Tatweer Misr breaks sales record in H1 2023    Egypt, Iran discuss economic ties expansion    Egypt to boost economic relations with Hong Kong – minister    Gulf markets briefing 25/09/2023    Dubai launches new religious tourism initiative    Picasso's Femme à la Montre make stop at the UAE    Madbouly discusses ways to boost metallurgical industries    Egypt, Sudan, and Ethiopia resume talks on GERD in Addis Ababa    Egypt, Sudan, and Ethiopia resume talks on GERD in Addis Ababa    Egyptian minister calls for more funding to face climate change damages    Egypt, India declare strategic partnership, discuss regional issues    Apple to increase production over 5 times in India to $40bln – sources    We work with Tax Authority to control prices, support consumers: Philip Morris Misr    Health Minister orders probe into New Cairo Hospital violations    Egypt, Ethiopia, Sudan resume Nile dam talks    Egyptian male models grace Milan Fashion Week    Egypt's National library renovates rare Quran manuscript    Cairo's She Art festival showcasing women's talents on its 3rd edition    Gaby Aghion's Chloé gets its first museum show in New York    National Cancer Institute, Novartis Egypt host run to raise awareness on World Chronic Myeloid Leukemia Day    Egypt's Environment Minister calls for more funding to address climate change losses, damages    Nakhla Gift Shop at Grand Egyptian Museum listed as one of world's best by Financial Times    Children dying in Sudan amid healthcare system collapse    Children dying in Sudan amid healthcare system collapse    Massive Nigeria-Morocco gas pipeline project may transport green hydrogen    Egypt's national table tennis team qualifies for Paris Olympics    El-Hammamy wins women's final at QTerminals Qatar Classic    Ethiopia claims to finish filling GERD despite objections    Prime Minister inspects Grand Egyptian Museum    Prime Minister inspects Grand Egyptian Museum    The box office is not a measure of success: Basma    Egypt's street workout team wins 3 gold medals at world championship    Egypt's street workout team wins 3 gold medals at world championship    NBA Africa, MAVEN Developments announce multiyear collaboration in Egypt    Sisi, Ethiopia's PM discuss Sudan's crisis, Ethiopian dam    Celebrity earnings through Instagram in 2022    Russia says it's in sync with US, China, Pakistan on Taliban    It's a bit frustrating to draw at home: Real Madrid keeper after Villarreal game    Shoukry reviews with Guterres Egypt's efforts to achieve SDGs, promote human rights    Sudan says countries must cooperate on vaccines    Johnson & Johnson: Second shot boosts antibodies and protection against COVID-19    Egypt to tax bloggers, YouTubers    Egypt's FM asserts importance of stability in Libya, holding elections as scheduled    We mustn't lose touch: Muller after Bayern win in Bundesliga    Egypt records 36 new deaths from Covid-19, highest since mid June    Egypt sells $3 bln US-dollar dominated eurobonds    Gamal Hanafy's ceramic exhibition at Gezira Arts Centre is a must go    Italian Institute Director Davide Scalmani presents activities of the Cairo Institute for ITALIANA.IT platform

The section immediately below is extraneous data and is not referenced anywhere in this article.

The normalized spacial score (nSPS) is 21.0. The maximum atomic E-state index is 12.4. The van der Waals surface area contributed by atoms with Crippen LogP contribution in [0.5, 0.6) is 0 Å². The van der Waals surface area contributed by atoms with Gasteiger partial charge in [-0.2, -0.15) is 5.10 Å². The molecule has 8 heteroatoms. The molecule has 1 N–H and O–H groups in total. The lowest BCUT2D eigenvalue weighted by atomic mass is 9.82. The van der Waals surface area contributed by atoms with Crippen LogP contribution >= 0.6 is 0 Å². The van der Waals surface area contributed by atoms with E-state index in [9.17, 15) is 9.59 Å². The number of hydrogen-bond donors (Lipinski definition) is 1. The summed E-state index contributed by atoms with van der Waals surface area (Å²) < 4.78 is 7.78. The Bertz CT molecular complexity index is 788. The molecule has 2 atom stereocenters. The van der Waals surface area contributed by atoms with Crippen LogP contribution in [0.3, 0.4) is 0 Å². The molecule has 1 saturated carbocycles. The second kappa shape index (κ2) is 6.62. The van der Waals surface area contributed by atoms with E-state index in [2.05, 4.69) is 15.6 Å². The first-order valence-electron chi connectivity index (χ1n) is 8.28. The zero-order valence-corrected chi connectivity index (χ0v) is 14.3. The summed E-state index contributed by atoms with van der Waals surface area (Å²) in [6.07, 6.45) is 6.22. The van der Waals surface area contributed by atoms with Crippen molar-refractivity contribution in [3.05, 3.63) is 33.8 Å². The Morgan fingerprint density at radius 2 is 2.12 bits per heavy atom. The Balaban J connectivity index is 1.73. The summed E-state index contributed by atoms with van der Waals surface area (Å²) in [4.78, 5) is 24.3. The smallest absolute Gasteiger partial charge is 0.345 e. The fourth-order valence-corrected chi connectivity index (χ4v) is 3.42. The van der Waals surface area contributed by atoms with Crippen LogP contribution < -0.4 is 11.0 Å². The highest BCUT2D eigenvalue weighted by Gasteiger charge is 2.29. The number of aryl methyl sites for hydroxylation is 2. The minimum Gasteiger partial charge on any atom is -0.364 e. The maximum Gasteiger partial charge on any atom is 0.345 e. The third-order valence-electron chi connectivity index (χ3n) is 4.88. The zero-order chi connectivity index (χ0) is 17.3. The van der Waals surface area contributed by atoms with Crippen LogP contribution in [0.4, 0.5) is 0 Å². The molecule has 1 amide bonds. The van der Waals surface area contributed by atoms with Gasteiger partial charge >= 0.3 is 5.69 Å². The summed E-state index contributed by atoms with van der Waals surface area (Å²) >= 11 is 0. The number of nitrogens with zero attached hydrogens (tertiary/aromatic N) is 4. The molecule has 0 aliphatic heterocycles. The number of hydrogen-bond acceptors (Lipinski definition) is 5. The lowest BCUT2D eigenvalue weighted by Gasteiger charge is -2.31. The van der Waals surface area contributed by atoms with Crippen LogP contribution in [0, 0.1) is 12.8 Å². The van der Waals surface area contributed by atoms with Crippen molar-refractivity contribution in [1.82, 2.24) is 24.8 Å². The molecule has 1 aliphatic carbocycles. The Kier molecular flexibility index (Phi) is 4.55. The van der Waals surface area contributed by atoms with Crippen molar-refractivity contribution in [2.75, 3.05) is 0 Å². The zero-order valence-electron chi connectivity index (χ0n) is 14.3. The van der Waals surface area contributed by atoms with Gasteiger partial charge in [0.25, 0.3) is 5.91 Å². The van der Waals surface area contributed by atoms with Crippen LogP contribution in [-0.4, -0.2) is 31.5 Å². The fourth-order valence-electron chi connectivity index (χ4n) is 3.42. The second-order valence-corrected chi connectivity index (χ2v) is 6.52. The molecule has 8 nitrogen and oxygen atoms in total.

Thank you for reporting!
This image will be automatically disabled when it gets reported by several people.

Over 30,000 starving in South Sudan conflict
Published in Albawaba on 23 - 10 - 2015

Over 30,000 people in South Sudan's war zone regions face death by starvation, the United Nations said Thursday, warning that tens of thousands more are on the brink of famine.